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The Minnesota American Legion Foundation Veteran Assistance Fund is there for them

Minnesota American Legion Foundation Chairman Lloyd Ricker discusses the Veteran Assistance Fund at the Fall Conference.

Post commander: ‘It feels amazing to help a fellow veteran’

BLUE EARTH — The Minnesota American Legion Foundation’s Veteran Assistance Fund made all the difference in helping a veteran get back on his feet.

Blue Earth Post 89 Commander Paul Kafka said the veteran approached the Department of Minnesota directly. Department Adjutant Mike Maxa and Benefits Coordinator Sarah Schlicht then reached out to Post 89 and explained how to take advantage of the Veteran Assistance Fund.

“Five days later, we got him the help he needed to get back on track financially,” Kafka said. “Before this, we didn’t even know the program existed.”

The Veteran Assistance Fund is for when struggling veterans do not qualify for other assistance programs or — even when they do qualify — there are times those programs take so long they end up being too late to actually help. Veterans in dire straits can receive assistance, with a max lifetime amount of $5,000.

It is Minnesota American Legion Foundation Fund 85, and any request for assistance starts at the local posts, which then bring the requests to the Department of Minnesota. Information is available on the department website.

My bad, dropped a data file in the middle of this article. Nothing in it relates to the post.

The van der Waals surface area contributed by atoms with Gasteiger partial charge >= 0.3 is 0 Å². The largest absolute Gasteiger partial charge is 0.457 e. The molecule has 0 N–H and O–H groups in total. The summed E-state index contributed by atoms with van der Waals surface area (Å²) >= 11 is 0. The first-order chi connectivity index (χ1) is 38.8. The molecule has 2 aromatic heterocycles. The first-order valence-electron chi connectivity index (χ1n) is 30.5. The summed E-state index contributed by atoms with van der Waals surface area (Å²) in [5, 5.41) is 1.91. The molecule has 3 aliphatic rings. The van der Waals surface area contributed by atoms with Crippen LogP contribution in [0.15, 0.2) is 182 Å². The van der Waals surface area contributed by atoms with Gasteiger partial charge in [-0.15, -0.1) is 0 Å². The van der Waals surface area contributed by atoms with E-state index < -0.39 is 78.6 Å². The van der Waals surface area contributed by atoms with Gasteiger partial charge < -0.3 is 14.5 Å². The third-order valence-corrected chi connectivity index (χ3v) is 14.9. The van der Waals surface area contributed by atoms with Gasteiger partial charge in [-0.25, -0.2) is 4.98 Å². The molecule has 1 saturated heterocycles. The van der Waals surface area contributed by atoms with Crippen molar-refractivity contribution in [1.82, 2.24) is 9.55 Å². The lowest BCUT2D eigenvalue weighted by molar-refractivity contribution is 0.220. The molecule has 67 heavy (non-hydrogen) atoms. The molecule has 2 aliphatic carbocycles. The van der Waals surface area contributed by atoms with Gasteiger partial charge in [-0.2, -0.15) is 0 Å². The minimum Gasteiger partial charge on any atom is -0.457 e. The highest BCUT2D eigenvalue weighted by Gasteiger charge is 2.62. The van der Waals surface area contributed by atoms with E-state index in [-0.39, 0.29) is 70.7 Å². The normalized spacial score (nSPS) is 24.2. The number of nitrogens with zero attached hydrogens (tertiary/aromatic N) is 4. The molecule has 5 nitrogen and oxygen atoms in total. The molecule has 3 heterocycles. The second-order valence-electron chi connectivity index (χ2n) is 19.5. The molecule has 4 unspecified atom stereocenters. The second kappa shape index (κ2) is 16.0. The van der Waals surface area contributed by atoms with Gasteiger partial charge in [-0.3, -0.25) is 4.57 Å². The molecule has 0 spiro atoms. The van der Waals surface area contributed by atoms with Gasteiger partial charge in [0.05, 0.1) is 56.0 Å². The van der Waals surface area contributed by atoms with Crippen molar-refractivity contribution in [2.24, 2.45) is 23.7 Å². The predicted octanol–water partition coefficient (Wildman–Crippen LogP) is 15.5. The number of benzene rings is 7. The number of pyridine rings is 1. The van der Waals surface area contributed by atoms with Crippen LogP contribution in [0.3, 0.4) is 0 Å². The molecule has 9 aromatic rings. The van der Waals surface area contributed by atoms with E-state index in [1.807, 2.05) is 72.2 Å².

The fund, made possible through the generosity of a deceased member, presently has $135,000. Posts may donate gambling funds to it. Members, if they donate $20 or more, will receive a 2022 Department of Minnesota calendar. (Available here.) A new American Legion Riders motorcycle ride next summer will aim to expand the fund.

“This is the only quick veteran assistance that we know of,” said Lloyd Ricker, chairman of the Minnesota American Legion Foundation.

The Minnesota Legionnaire interviewed the veteran.

“This assistance brought life to me, and to the Legion members,” he said. “To be honest, I was really surprised.”

He said he is a Gulf War era veteran who, after a personal setback, had to get alcohol treatment at the St. Cloud VA Medical Center. He has two young children and an ex-wife.

He said his time at the VA felt like being at home. The VA offered him vocational rehab employment, but he couldn’t afford to move and had past rent to pay off to a helpful landlord. He said Post 89 members were willing to help him with any paperwork he had.

The Veteran Assistance Fund paid for $300 in gas cards, $1,400 to the landlord, $1,200 for moving expenses from the Blue Earth area to St. Cloud and $500 to a cellphone provider.

“It feels amazing to help a fellow veteran,” Kafka said. “This is a primary reason I joined a veterans organization. When you get a chance to help a brother out, it’s the best feeling in the world.”

He said it reminded him of a time eight years ago when a local Marine got out right at the same time as a government shutdown, which prevented him from receiving his separation pay. He had no means by which to live in the civilian world. Post 89 took care of him until the shutdown was over and his paycheck came.

Maxa said the reason the assistance originates at the posts is The American Legion is a grass-roots organization.

“We want our posts to get more active on this,” he said.

Some posts get so wrapped up in the bar and restaurant management that they neglect the Four Pillars, one of which is veterans rehabilitation.

“I think sometimes we lose a little bit of focus,” Maxa said.

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